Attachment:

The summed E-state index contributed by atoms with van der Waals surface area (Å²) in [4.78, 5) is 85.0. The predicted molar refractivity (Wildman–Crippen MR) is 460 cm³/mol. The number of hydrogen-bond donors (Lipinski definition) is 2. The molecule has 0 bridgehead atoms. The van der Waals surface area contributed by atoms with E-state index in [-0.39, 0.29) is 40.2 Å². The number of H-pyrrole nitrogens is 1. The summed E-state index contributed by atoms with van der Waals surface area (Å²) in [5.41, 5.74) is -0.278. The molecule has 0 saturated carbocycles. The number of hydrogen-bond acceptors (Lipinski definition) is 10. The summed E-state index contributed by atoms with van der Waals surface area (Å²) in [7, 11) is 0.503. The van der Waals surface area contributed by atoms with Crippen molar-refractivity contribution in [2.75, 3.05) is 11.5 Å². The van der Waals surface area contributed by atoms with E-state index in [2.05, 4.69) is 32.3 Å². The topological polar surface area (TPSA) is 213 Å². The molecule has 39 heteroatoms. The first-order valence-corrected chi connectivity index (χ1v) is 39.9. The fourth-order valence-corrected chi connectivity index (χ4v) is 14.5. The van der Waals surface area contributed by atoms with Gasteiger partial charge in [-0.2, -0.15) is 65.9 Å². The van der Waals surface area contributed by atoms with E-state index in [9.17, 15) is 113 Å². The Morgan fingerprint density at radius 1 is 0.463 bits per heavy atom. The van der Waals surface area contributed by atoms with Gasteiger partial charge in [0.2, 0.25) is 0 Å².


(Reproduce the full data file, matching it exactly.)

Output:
The summed E-state index contributed by atoms with van der Waals surface area (Å²) in [4.78, 5) is 85.0. The predicted molar refractivity (Wildman–Crippen MR) is 460 cm³/mol. The number of hydrogen-bond donors (Lipinski definition) is 2. The molecule has 0 bridgehead atoms. The van der Waals surface area contributed by atoms with E-state index in [-0.39, 0.29) is 40.2 Å². The number of H-pyrrole nitrogens is 1. The summed E-state index contributed by atoms with van der Waals surface area (Å²) in [5.41, 5.74) is -0.278. The molecule has 0 saturated carbocycles. The number of hydrogen-bond acceptors (Lipinski definition) is 10. The summed E-state index contributed by atoms with van der Waals surface area (Å²) in [7, 11) is 0.503. The van der Waals surface area contributed by atoms with Crippen molar-refractivity contribution in [2.75, 3.05) is 11.5 Å². The van der Waals surface area contributed by atoms with E-state index in [2.05, 4.69) is 32.3 Å². The topological polar surface area (TPSA) is 213 Å². The molecule has 39 heteroatoms. The first-order valence-corrected chi connectivity index (χ1v) is 39.9. The fourth-order valence-corrected chi connectivity index (χ4v) is 14.5. The van der Waals surface area contributed by atoms with Gasteiger partial charge in [-0.2, -0.15) is 65.9 Å². The van der Waals surface area contributed by atoms with E-state index in [9.17, 15) is 113 Å². The Morgan fingerprint density at radius 1 is 0.463 bits per heavy atom. The van der Waals surface area contributed by atoms with Gasteiger partial charge in [0.2, 0.25) is 0 Å².